Federal Writers' Project – Life Histories/2020/Fall/105i/Section 52/Captain Otto Olson

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Captain Otto Olson
BornNorway, 1883
OccupationSailor, Dredge Boat Operator
EmployerPrivate Entities, British Admiralty

Overview[edit | edit source]

Otto Olson was 56 at the time of his interview for the Federal Writer's Project in 1939 and a dredge boat captain in North Carolina. He readily gave his life story to interviewers Beaman, James S., and Massengill. Olson was born in a small Norwegian town, circa 1883, on his parent’s dairy farm but later became a sailor at 13. He had already sailed around the world 3 times by 1939. He had a wife and two kids, a girl and a boy, which they adopted. He got the dredge boat captain job in NC for the good pay and to settle down for a little. Olson liked America and wanted to stay; there are places he wanted to see again, but he would always return.[1]

Gold Dredge Boat on the Klondike River, 1915

Biography[edit | edit source]

Early Life[edit | edit source]

Olson was born in a small Norwegian town on his parent’s dairy farm. Olson, his five siblings, and his parents were neither rich nor poor. Olson received some schooling and worked on the farm, but he hated the later. The sea was in his blood, all of his uncles and grandfathers—one of which was even a famous captain in the British navy-- were sailors, and when he was 13, Olson joined them.[2]

Dairy Farm in New South Wales

Education[edit | edit source]

Olson received a limited education before becoming a sailor, and from then on was self-taught through the many books he read. Whenever he made port, Olson would try to find a reading room. He listed his favorite authors as Mark Twain and Victor Hugo. Olson admired America's attitude towards education and the schooling available; he and his wife deemed it important that their children obtain at least a secondary education, far more than they had. In 1939, Olson's daughter was in secondary school.[3]

Family[edit | edit source]

Olson married his wife, unnamed in the interview, when he moved to America, and they later adopted a girl and a boy, who are also unnamed. Religion was important to Olson; his daughter went to a Baptist church since her family was so while the son went to an Episcopal church with his wife. Olson was raised Lutheran, and never failed to say his prayers each night, but attended his wife’s church since Lutheran congregations were uncommon in the in southern states.[4]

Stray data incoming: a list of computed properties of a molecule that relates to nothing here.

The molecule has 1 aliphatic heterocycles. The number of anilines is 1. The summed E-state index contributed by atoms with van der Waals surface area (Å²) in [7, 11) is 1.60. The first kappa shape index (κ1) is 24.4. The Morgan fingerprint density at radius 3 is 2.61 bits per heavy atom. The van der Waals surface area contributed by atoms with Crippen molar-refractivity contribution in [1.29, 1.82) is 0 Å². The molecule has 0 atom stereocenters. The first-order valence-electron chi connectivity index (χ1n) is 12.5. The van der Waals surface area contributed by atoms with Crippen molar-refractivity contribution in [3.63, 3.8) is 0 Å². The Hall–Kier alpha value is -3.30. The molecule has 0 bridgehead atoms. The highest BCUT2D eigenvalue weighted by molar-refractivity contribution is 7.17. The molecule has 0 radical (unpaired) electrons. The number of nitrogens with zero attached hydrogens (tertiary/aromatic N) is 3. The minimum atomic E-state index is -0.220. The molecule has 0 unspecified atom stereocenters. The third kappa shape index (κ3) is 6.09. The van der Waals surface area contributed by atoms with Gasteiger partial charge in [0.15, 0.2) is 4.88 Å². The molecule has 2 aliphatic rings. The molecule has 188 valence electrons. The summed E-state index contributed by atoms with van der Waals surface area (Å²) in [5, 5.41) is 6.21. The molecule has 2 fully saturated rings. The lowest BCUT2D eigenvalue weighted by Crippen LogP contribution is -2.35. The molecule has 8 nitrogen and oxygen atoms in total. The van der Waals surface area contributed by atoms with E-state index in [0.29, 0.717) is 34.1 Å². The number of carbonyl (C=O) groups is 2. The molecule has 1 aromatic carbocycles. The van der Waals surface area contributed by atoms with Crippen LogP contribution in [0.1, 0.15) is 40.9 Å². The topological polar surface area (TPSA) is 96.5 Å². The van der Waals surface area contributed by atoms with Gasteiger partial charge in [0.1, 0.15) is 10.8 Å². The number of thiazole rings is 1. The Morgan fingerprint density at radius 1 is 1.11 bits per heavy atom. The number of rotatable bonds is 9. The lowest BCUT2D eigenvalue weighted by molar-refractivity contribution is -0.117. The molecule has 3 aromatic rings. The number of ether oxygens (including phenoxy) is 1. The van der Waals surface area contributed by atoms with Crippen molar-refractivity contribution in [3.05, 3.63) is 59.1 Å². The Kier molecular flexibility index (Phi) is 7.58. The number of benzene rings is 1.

Career[edit | edit source]

Olson began his sailing career at the young age of 13, and, so he claims, then only spent a total of 3 weeks on land over the next seven years. Olson visited every major port worldwide and had already sailed around the world thrice in 56 years. Olson worked many jobs and had many adventures over the years but decided to take the dredge boat captain job in NC and settle down for a little given his age. The dredge boat job compensated Olson better than any other previous job, though his pay declined during the Great Depression.[5]

Shipwrecks[edit | edit source]

Olson recounted three major shipwrecks to his interviewers: they occurred in the Baltic sea, off the coast of Siberia, and in the Gulf of Mexico. He was the sole survivor of a 39 man crew in the Gulf's wreck.[6]

The British Admiralty[edit | edit source]

One of Olson's notable employers was the British Admiralty, having worked on a British merchant ship. Olson, who referred to the Admiralty and the British Board of Trade as "sons of bitches" who brought him nothing but trouble, told his interviewers of the Admiralty's controlling methods: they only paid sailors after their return to prevent desertion and so they would spend all their earnings in England. Olson decided from this the English were an "overbearing" race. Olson developed many opinions from his travels: he firmly believed that Swedish sailors were "half-rate," that Americans "are quick to get rich and give a fellow chance," and the Dutch are the kindest of all.[7]

Norwegian Immigration to America in the early 20th Century[edit | edit source]

North-western vs South-eastern European Immigration